• MrPrim says:

      Joshua, not to tell you what to do… but I think you should send a link to your game’s beautiful pdf and some context to John Hodgman. Perhaps via Twitter. Writers seem to love/be forced to use Twitter. He seems like the sort of fellow to appreciate a nice fan work.

    • Y’know, I thought about that (I follow Hodgman on Twitter), but nerves got the better of me and I chickened out. But y’know what, I’m gonna do it anyway. Thanks for the encouragement!

    • Mike Olson says:

      Dude, I’m pretty sure John Hodgman would be into it. He may even mention it on his podcast.

    • el Mīko says:

      very nice! With everyone mentioning Hodgman I must ask, what work inspired this?

    • John Hodgman’s second book “More Information than You Require” talks about (among other things) the secret history of the Molemen in great length, including a list of 700 Moleman names.

      I highly recommend the audiobook, which Hodgman performs (not just reads) with the aid of Johnathan Coulton and several others.

    • el Mīko says:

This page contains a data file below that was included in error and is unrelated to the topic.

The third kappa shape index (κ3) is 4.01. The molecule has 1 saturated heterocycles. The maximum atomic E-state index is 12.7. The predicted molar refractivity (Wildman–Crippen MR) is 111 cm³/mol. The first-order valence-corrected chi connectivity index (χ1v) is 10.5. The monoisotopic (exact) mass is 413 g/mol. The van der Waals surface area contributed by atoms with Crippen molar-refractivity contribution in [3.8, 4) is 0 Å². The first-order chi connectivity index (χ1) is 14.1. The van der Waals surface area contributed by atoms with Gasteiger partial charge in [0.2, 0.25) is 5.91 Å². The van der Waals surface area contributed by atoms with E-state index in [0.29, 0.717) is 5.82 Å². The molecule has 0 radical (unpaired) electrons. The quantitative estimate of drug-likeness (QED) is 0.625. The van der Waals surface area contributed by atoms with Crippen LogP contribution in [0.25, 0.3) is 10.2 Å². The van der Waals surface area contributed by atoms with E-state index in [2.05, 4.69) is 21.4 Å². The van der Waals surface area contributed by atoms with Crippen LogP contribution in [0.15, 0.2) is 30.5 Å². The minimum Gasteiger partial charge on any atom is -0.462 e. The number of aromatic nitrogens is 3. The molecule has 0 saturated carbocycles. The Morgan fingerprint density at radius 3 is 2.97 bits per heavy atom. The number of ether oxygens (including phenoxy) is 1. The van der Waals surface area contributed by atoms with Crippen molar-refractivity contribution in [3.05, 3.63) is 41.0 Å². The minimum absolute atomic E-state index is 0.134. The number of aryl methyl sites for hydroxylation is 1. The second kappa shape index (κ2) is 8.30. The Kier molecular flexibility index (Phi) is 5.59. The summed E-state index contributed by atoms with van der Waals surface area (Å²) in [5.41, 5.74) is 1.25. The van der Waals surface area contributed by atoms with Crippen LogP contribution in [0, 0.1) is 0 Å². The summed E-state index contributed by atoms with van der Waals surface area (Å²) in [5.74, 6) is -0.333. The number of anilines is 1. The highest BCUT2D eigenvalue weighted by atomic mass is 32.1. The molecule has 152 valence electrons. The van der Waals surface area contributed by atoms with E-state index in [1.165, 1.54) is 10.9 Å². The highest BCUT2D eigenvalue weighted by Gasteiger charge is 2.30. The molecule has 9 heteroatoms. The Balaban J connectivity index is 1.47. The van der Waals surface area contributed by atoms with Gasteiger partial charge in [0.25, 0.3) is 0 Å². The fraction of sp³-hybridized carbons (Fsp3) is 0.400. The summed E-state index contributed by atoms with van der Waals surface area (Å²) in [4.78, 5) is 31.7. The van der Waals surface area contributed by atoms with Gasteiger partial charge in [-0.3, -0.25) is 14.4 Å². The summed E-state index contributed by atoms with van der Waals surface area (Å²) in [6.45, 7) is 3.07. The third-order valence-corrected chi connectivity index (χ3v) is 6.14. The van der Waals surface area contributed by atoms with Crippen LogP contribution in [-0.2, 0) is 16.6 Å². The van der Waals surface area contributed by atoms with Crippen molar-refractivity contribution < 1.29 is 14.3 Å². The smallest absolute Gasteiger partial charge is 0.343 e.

that sounds cool, thanks.

    • MrPrim says:

      Moleman names AND occupations.

      The third part of the trilogy releases 11/1/11.

  15. RDA says:

    Just stumbled on this… Will probably crank something out, but it’ll be late! :) Gotta hit the hay

  16. David Berg says:

    I like deadlines! Ryan, I’m interpreting this one as “before it hits Saturday in Dave’s time zone”, and if I’m running late, I may change that to “Ryan’s time zone”.

    If you need to correct me, please do it now!

  17. Mike Olson says:

    Nerdball is done! Check it out. Enjoy. Bring some dice. Bring all your dice, actually. Just in case.

  18. Ryan Macklin says:


    So you all know, I won’t be commenting on these until I get back from the Nerdly Beach Party this weekend. I didn’t want to skew anything by opening my mouth too early. :D

    – Ryan

  19. el Mīko says:

    I’ve been lurking here for a few weeks, really enjoying the content and the conversations.

    Here’s my entry, Time Punks. enjoy :)


  20. William Ward says:

    Weighing in at exactly 500 words, we present Company Loyalty; a game where Executive Samurai strive against all odds to protect the assets and interests of their chosen corporation.


    • Oh, I like this. I’d totally watch a movie/TV show in this setting. Dark future. Corporate espionage. Dangerous men in black three piece suits with glossy black katanas.